|61||October 14, 2000||Athens, GA||Georgia||29–19|
|62||October 13, 2001||Nashville, TN||Georgia||30–14|
|63||October 19, 2002||Athens, GA||Georgia||48–17|
|64||October 18, 2003||Nashville, TN||Georgia||27–8|
|65||October 16, 2004||Athens, GA||Georgia||33–3|
|66||October 15, 2005||Nashville, TN||Georgia||34–17|
|67||October 14, 2006||Athens, GA||Vanderbilt||24–22|
|68||October 13, 2007||Nashville, TN||Georgia||20–17|
|69||October 18, 2008||Athens, GA||Georgia||24–14|
|70||October 17, 2009||Nashville, TN||Georgia||34–10|
|71||October 16, 2010||Athens, GA||Georgia||43–0|
|72||October 15, 2011||Nashville, TN||Georgia||33–28|
|73||September 22, 2012||Athens, GA||Georgia||48–3|
|74||October 19, 2013||Nashville, TN||Vanderbilt||31–27|
|75||October 4, 2014||Athens, GA||Georgia||44–17|
|76||September 12, 2015||Nashville, TN||Georgia||31–14|
|Series: Georgia leads 55–19–2|
Series record sources: College Football Data Warehouse.
- College Football Data Warehouse, Georgia vs Vanderbilt. Retrieved July 15, 2014.
- "In a Great Game, Georgia Wins A Superb Victory Vanderbilt". Atlanta Constitution. October 30, 1898. p. 18. Retrieved August 27, 2015 – via Newspapers.com.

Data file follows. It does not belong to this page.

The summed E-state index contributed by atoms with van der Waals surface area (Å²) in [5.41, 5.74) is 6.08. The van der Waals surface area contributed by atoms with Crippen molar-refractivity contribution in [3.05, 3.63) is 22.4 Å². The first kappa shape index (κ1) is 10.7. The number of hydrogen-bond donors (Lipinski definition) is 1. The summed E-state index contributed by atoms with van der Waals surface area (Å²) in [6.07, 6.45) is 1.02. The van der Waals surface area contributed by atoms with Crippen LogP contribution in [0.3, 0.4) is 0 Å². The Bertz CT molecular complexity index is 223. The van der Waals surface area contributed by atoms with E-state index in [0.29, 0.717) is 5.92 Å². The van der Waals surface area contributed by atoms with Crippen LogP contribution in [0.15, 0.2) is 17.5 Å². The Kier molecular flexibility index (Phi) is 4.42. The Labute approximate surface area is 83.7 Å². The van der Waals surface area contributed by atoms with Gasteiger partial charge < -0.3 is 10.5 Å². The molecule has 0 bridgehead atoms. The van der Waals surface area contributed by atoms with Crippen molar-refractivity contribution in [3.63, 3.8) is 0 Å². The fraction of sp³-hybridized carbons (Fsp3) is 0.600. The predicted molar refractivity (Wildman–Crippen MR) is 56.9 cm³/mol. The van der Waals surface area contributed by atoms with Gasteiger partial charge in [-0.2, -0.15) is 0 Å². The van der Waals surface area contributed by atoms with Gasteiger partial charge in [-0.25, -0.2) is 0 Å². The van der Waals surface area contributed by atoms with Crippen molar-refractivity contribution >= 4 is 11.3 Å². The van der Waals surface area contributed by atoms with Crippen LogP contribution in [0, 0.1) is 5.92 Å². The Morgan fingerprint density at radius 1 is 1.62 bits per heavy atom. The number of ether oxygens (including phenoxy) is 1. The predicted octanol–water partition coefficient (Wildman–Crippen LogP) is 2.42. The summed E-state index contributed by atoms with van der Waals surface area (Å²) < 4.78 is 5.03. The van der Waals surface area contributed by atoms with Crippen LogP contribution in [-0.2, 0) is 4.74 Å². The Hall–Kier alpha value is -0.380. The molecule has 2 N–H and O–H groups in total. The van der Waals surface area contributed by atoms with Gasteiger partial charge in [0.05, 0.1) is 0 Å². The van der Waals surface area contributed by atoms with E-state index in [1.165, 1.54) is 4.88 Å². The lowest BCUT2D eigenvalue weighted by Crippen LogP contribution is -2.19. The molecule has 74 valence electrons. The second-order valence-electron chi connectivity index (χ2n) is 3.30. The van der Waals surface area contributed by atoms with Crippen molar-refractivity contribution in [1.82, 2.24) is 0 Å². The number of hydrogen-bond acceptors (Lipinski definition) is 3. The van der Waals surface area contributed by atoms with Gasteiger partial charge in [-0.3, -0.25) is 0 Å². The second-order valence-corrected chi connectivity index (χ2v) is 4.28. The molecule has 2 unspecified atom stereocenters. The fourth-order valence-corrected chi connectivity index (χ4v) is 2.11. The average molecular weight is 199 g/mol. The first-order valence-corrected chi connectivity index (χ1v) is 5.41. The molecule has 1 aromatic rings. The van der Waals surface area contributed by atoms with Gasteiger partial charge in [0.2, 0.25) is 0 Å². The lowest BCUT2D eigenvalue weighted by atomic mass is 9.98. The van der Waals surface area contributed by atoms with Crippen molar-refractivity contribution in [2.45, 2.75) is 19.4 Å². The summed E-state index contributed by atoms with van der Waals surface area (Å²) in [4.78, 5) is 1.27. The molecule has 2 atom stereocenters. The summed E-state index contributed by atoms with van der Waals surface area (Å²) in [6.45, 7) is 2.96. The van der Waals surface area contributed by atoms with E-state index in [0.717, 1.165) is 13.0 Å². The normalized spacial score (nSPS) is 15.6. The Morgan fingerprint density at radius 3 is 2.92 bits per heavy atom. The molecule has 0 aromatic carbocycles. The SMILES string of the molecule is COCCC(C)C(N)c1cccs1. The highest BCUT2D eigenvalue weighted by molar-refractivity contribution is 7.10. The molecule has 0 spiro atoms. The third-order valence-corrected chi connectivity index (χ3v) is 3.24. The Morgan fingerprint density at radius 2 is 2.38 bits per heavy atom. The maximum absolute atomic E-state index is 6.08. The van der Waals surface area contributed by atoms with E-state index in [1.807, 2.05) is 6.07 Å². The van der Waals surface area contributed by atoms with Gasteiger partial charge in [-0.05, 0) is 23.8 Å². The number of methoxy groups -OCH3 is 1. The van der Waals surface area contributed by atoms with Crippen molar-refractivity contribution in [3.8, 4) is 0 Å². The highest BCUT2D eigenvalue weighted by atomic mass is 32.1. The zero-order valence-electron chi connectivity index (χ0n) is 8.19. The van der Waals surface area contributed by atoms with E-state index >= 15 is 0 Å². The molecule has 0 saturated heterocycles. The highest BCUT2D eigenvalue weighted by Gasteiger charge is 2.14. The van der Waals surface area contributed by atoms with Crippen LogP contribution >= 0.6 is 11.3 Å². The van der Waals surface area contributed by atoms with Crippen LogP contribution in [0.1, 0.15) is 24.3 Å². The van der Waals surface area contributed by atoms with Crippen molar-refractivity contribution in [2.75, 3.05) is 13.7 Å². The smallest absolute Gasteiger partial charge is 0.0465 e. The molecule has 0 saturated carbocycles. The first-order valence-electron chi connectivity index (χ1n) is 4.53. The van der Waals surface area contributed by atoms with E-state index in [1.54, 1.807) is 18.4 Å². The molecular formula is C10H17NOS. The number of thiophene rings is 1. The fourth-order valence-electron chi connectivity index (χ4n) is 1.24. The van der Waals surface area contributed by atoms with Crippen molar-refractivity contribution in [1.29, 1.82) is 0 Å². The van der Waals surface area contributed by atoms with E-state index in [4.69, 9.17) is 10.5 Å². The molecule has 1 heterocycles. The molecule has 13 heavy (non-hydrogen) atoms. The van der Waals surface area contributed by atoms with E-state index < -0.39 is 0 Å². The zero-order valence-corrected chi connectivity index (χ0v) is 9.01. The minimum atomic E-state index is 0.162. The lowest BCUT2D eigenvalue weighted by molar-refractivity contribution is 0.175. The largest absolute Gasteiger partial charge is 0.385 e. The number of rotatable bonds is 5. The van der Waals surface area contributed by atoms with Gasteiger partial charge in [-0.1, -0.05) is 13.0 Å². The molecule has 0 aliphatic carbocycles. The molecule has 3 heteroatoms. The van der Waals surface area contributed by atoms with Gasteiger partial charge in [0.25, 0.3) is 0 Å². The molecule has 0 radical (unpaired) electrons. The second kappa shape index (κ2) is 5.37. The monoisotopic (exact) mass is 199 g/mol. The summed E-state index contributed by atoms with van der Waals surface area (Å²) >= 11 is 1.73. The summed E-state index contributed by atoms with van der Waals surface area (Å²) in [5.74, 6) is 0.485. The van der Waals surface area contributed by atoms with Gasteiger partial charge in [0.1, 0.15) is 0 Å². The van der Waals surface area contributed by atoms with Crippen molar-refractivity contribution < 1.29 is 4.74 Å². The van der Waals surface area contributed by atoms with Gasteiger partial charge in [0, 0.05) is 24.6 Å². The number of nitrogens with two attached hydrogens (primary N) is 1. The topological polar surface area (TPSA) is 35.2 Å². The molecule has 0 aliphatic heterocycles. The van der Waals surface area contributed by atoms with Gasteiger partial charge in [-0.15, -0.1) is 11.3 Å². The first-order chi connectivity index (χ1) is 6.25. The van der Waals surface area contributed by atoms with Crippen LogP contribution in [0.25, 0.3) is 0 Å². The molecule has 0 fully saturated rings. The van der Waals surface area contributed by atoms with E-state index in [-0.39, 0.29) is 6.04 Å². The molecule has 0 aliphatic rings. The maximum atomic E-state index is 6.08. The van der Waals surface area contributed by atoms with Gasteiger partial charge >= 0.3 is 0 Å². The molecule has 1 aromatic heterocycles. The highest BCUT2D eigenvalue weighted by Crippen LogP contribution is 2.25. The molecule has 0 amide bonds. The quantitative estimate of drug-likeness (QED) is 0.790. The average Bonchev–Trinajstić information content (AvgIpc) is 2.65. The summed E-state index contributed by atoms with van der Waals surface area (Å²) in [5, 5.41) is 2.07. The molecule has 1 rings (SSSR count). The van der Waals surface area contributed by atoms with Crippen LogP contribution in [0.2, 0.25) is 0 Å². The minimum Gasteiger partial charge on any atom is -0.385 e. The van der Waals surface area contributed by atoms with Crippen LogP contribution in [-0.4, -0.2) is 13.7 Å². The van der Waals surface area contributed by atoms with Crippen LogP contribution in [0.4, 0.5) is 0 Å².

- "Gridiron Gossip". Montgomery Advertiser. November 11, 1921.
- Russell, Fred, and Maxwell Edward Benson. Fifty Years of Vanderbilt Football. Nashville, TN, 1938
- "1920s Georgia Football".
- Camp, Walter, ed. National Collegiate Athletic Association Football Rules: Official Intercollegiate Football Guide. 45 Rose St, New York: American Sports, 1922. Print. Spalding's Athletic Library.
- "Final Period Rally Wins for Old Vandy". Charlotte Observer. November 25, 1921.
- "Georgia Beat Vandy in '98". Columbus Ledger. November 10, 1921.
- "Vanderbilt Holds Georgia To A Tie". Dallas Morning News. November 13, 1921.
- "Bulldog Eleven Is Held To Tie By The Commodores". The Macon Daily Telegraph. November 13, 1921.
- Vanderbilt Holds Georgia To 7-7 Tie Fort Worth Star Telegram November 13, 1921
- "Vanderbilt Holds Georgia To A Tie". Dallas Morning News. November 13, 1921.
- "Vanderbilt Ties With Bulldogs". The State (Columbia, SC). November 13, 1921.
- "Commodores Tie In Last Period". The Palm Beach Post. November 13, 1921.
- "Game With Vandy Is Tied As Novel Play Is Pulled Successful". The Red And Black. November 18, 1921.
- Fuzzy Woodruff (November 13, 1921). "Onside Kick In Final Quarter Ties Struggle For Commodores". Atlanta Constitution. p. 3. Retrieved March 2, 2015 – via Newspapers.com.
- "Georgia and Vandy Battle to a Draw". The Columbus Enquirer. November 13, 1921.
- Traughber, William L. Vanderbilt Football: Tales of Commodore Gridiron History. Charleston, SC: History, 2011.
- "Wilmington Morning Star". January 18, 1952.
- Morgan Blake (November 22, 1923). "Gil Reese Stars As Commodores Defeat Athenians". The Red and Black.
- "Great Tribute Paid Reese, Vanderbilt's Great Star". Times-Picayune. November 25, 1923.
- "Bell Collapses, Victory Proves Too Much". The Red and Black. October 30, 1924.